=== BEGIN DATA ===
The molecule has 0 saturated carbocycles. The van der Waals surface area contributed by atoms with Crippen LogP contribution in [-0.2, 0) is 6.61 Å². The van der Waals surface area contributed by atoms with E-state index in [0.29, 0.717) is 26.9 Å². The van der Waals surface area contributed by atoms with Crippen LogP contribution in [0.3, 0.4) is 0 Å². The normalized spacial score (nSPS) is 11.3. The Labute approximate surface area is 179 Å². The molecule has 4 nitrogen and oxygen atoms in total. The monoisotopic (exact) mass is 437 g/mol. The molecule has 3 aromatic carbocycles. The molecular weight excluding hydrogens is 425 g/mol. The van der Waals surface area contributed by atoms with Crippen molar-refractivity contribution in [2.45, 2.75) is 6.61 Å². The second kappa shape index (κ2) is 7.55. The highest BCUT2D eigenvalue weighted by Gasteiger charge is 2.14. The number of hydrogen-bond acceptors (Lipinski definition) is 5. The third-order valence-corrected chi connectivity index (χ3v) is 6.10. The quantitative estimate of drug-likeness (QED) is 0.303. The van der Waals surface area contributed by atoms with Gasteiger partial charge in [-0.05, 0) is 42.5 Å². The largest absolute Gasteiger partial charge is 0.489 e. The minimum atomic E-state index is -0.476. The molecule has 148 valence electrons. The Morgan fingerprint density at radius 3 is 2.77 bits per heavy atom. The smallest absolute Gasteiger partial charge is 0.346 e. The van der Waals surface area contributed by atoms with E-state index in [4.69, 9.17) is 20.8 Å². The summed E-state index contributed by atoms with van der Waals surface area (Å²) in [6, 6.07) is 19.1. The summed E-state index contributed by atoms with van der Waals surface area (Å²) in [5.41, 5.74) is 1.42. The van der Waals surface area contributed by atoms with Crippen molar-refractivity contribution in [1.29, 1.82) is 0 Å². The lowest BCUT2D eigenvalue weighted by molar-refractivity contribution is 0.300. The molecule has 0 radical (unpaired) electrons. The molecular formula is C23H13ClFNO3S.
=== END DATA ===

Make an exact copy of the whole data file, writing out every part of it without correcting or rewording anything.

The molecule has 0 saturated carbocycles. The van der Waals surface area contributed by atoms with Crippen LogP contribution in [-0.2, 0) is 6.61 Å². The van der Waals surface area contributed by atoms with E-state index in [0.29, 0.717) is 26.9 Å². The van der Waals surface area contributed by atoms with Crippen LogP contribution in [0.3, 0.4) is 0 Å². The normalized spacial score (nSPS) is 11.3. The Labute approximate surface area is 179 Å². The molecule has 4 nitrogen and oxygen atoms in total. The monoisotopic (exact) mass is 437 g/mol. The molecule has 3 aromatic carbocycles. The molecular weight excluding hydrogens is 425 g/mol. The van der Waals surface area contributed by atoms with Crippen molar-refractivity contribution in [2.45, 2.75) is 6.61 Å². The second kappa shape index (κ2) is 7.55. The highest BCUT2D eigenvalue weighted by Gasteiger charge is 2.14. The number of hydrogen-bond acceptors (Lipinski definition) is 5. The third-order valence-corrected chi connectivity index (χ3v) is 6.10. The quantitative estimate of drug-likeness (QED) is 0.303. The van der Waals surface area contributed by atoms with Gasteiger partial charge in [-0.05, 0) is 42.5 Å². The largest absolute Gasteiger partial charge is 0.489 e. The minimum atomic E-state index is -0.476. The molecule has 148 valence electrons. The Morgan fingerprint density at radius 3 is 2.77 bits per heavy atom. The smallest absolute Gasteiger partial charge is 0.346 e. The van der Waals surface area contributed by atoms with E-state index in [4.69, 9.17) is 20.8 Å². The summed E-state index contributed by atoms with van der Waals surface area (Å²) in [6, 6.07) is 19.1. The summed E-state index contributed by atoms with van der Waals surface area (Å²) in [5.41, 5.74) is 1.42. The van der Waals surface area contributed by atoms with Crippen molar-refractivity contribution in [1.29, 1.82) is 0 Å². The lowest BCUT2D eigenvalue weighted by molar-refractivity contribution is 0.300. The molecule has 0 radical (unpaired) electrons. The molecular formula is C23H13ClFNO3S.